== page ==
More details -
I started as an Android developer in 2015, using Java as my primary language. Up until the end of 2017 I kept working as an Android developer, adding different native mobile tech skills to my skillset.
At the end of 2017, my employer asked me if I could also learn React Native as he had many big projects that required a more hybrid stack. I had always been eager to learn new things (perks of being a programmer I guess), so I said yes and started working on React Native in 15-20 days.
From that point onwards, I kept doing more and more projects using React Native (in my day job) and over the years, I became more of a React Native Developer than an Android one. At this point in my career, I have about 4.5 years of React Native experience and 2.5 years of Android.
However, now I am at a point where I want to make a switch (for better pay and more exciting projects) but when I looked at the job postings for React Native this morning, they were all for startups with great pay but kinda average products, whereas the Android job listings were for companies like Uber, Reddit, etc. (basically great companies with good projects and great pay).
I really want to go back from being a React Native Developer to an Android developer full time but I don't know how. I've personally seen so many people switch jobs from one field (say React Native) to another (Backend development) - and when I asked them about how they did it, they said it didn't really matter to their companies what specific tech stack they'd worked with, which is kinda hard to believe because every job listing I've seen companies list every single technology very very specifically.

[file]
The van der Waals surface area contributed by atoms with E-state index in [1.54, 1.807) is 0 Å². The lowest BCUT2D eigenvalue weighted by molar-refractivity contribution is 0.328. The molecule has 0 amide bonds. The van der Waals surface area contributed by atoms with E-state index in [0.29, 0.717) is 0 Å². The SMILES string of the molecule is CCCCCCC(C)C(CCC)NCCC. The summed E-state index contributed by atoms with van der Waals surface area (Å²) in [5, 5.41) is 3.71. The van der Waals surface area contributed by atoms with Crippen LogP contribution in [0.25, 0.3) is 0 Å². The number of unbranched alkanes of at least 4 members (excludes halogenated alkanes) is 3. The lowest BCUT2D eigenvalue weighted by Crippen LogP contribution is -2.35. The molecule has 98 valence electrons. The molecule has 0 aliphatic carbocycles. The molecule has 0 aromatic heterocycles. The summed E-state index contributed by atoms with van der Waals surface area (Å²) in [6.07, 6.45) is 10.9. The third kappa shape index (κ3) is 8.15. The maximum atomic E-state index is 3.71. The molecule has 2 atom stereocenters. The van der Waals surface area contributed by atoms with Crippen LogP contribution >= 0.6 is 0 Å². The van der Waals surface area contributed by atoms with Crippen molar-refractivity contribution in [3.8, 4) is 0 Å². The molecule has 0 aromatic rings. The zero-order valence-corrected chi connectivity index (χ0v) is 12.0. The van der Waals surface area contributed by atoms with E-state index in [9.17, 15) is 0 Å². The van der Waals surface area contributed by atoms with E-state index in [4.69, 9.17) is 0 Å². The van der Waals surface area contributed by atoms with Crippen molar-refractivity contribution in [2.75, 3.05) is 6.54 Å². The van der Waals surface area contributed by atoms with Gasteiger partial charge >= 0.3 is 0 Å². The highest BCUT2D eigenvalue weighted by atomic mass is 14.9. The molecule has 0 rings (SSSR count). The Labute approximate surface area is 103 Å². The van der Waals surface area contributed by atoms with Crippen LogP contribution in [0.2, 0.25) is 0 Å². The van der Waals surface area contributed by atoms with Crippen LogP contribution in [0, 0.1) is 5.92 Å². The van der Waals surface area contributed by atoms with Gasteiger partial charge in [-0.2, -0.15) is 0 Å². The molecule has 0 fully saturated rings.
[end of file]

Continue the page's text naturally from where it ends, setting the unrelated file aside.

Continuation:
Any help/suggestions would be appreciated.
Thanks for reading!2
i have to say Laravel sucks comparing it to something like aspnet, Nestjs, Nextjs or Express i found myself overwhelmed with learning in a very short period and what makes things worst is the fact that no one in the agency i am in is helping or speaking with me i asked help from a Senior guy and he was like "i am too busy"...
I also can't quit since this internship is for school purpose so yes rip for me3
Hello, fellow developers, i am having a question in mind that confusing me about my career choices.
At first i joined a company as a full stack developer with 6 months experience in MERN, MySql etc.
Now i have completed nearly 1 year in this company but they are always assigning me to full DevOps CI/ CD projects. And i agree i am learning a lot of new things and completed the given works too.
BUT , the question is , should i completely shift as devops engineer or software developer? What might be a better career in long term?
Ps: in CI/CD i did almost all works in Typescript using CDK and sometimes a little bit in python (not good in python but learning)10
I've already worked with relational and non-relational databases, troubleshooted a couple of Airflow DAGs, deployed production-ready python code but now I feel kinda lost, every course I start on the Data engineering topic feels really useless since I feel like I've already worked with that technology/library, but I'm still afraid of start taking interviews.
Any good book/course or resource that I should look in?
BTW first rant in a couple of years, this brings me memories1
I’m a full stack developer, working with React. Also before this I used to be an OK hobby artist (for sketching and painting, that is), but man I SUCK at designing websites!! I don’t have that designer’s mind at all. At work that’s not an issue because we have guidelines and such, but when I’m doing free time projects it always looks so ugly and amateurish.
How can I improve, should I take some graphic design course, or is there some specific buzz word for graphic design on the web that I should look out for? How can I learn standards of margins, buttons, text and such in a good way. Some people just seem to have it in them already!
Any advice or thoughts would be appreciated!5